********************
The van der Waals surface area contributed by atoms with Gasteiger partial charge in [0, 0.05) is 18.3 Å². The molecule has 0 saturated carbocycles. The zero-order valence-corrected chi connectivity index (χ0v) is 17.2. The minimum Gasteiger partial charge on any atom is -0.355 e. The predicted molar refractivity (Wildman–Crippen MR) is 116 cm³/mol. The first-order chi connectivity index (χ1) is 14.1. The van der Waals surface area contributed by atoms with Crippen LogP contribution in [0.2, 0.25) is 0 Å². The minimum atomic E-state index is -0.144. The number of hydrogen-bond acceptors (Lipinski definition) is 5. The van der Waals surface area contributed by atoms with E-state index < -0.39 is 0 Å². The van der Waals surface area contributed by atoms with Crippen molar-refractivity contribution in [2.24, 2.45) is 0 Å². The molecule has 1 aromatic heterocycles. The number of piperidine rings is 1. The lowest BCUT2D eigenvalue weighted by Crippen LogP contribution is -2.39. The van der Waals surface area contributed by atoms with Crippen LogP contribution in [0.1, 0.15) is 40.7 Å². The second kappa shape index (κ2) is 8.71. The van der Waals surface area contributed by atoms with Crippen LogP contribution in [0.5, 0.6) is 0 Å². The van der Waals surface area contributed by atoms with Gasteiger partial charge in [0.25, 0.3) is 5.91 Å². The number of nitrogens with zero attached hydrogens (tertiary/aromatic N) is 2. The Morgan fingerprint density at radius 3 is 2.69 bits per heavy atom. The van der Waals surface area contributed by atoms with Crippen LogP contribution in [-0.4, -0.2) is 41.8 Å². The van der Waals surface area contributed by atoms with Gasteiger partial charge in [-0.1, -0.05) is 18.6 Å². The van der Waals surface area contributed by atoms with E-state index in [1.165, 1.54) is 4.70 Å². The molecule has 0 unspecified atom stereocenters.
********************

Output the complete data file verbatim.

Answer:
The van der Waals surface area contributed by atoms with Gasteiger partial charge in [0, 0.05) is 18.3 Å². The molecule has 0 saturated carbocycles. The zero-order valence-corrected chi connectivity index (χ0v) is 17.2. The minimum Gasteiger partial charge on any atom is -0.355 e. The predicted molar refractivity (Wildman–Crippen MR) is 116 cm³/mol. The first-order chi connectivity index (χ1) is 14.1. The van der Waals surface area contributed by atoms with Crippen LogP contribution in [0.2, 0.25) is 0 Å². The minimum atomic E-state index is -0.144. The number of hydrogen-bond acceptors (Lipinski definition) is 5. The van der Waals surface area contributed by atoms with E-state index < -0.39 is 0 Å². The van der Waals surface area contributed by atoms with Crippen molar-refractivity contribution in [2.24, 2.45) is 0 Å². The molecule has 1 aromatic heterocycles. The number of piperidine rings is 1. The lowest BCUT2D eigenvalue weighted by Crippen LogP contribution is -2.39. The van der Waals surface area contributed by atoms with Crippen LogP contribution in [0.1, 0.15) is 40.7 Å². The second kappa shape index (κ2) is 8.71. The van der Waals surface area contributed by atoms with Crippen LogP contribution in [0.5, 0.6) is 0 Å². The van der Waals surface area contributed by atoms with Gasteiger partial charge in [0.25, 0.3) is 5.91 Å². The number of nitrogens with zero attached hydrogens (tertiary/aromatic N) is 2. The Morgan fingerprint density at radius 3 is 2.69 bits per heavy atom. The van der Waals surface area contributed by atoms with Crippen LogP contribution in [-0.4, -0.2) is 41.8 Å². The van der Waals surface area contributed by atoms with Gasteiger partial charge in [-0.1, -0.05) is 18.6 Å². The van der Waals surface area contributed by atoms with E-state index in [1.165, 1.54) is 4.70 Å². The molecule has 0 unspecified atom stereocenters.